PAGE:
The last 75 years in India have seen not only the transition from colonial to Indigenous government, but also a similar transition in attitudes towards the social sector
India got its freedom from British colonial rule in 1947. Since then, the country has been striving for the well-being of its people through various welfare schemes and social sector initiatives. As it marks its 75th year of independence, the country strives to be self-sufficient in all aspects of human life by reducing its multilateral and bilateral reliance and encouraging wealth redistribution mechanisms from within. Measures such as promoting Atma Nirbhar Bharat (self-reliant India), mandating corporate social responsibility contributions from Indian industry and encouraging civil society to raise domestic funds are all initiatives to make the country more self-sustaining.
For centuries, India has had a rich culture of informal giving for religious or spiritual causes and for community development. The 19th century saw the emergence of more organised forms of philanthropy, with increases in wealth that came about with industrialisation, followed in the 20th century by a rise in the number of local community organisations tackling poverty and increases in donations by wealthy families. Many trusts and family foundations were established which have contributed tremendously through the institutions they created. But it was not until the 1980s that a rights-based approach started emerging in India. This approach challenges the colonial mindset to philanthropy. It focusses on community-driven solutions that empower people by building their capacities, by realising their rights and by strengthening civil society through meaningful partnerships.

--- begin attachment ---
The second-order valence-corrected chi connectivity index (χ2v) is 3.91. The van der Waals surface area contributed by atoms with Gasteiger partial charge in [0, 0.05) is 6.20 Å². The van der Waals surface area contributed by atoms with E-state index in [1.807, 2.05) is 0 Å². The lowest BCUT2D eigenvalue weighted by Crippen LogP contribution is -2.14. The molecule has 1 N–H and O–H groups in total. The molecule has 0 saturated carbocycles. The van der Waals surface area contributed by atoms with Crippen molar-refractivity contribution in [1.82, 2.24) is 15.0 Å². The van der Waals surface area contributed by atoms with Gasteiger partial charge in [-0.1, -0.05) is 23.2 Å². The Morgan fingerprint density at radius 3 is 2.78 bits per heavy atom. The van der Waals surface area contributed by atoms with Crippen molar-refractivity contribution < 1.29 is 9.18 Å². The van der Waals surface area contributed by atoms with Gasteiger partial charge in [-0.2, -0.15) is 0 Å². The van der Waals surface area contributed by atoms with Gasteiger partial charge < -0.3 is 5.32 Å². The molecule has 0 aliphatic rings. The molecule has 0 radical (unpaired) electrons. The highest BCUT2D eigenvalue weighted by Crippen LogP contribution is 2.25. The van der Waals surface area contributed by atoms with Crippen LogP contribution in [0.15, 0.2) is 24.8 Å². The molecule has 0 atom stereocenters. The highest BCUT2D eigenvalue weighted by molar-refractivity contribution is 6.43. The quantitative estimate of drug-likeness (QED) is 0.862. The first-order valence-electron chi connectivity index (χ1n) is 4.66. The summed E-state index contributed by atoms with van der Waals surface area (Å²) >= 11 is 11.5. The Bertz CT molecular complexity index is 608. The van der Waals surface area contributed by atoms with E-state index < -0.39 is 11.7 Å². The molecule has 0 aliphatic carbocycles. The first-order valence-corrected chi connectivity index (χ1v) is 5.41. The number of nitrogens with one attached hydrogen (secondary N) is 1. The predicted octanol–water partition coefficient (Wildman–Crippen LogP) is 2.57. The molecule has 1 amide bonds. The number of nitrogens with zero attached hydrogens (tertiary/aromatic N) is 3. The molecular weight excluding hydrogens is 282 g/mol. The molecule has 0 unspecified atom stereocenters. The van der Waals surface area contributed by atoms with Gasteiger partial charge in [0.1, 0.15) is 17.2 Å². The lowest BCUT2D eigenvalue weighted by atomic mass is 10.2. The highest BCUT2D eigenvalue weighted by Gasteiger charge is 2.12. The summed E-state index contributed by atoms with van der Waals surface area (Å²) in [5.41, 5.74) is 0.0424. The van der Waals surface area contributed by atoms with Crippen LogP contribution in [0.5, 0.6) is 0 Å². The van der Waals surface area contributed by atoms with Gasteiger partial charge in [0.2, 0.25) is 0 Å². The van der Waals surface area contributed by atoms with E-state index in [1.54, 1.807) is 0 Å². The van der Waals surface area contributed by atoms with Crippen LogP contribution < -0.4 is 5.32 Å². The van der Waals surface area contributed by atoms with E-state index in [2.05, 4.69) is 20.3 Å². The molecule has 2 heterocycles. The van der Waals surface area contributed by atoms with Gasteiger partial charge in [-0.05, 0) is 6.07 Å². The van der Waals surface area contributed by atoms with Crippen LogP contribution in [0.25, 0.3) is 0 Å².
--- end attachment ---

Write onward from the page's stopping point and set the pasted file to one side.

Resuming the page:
As it marks its 75th year of independence, the country strives to be self-sufficient in all aspects of human life by reducing its multilateral and bilateral reliance and encouraging wealth redistribution mechanisms from within.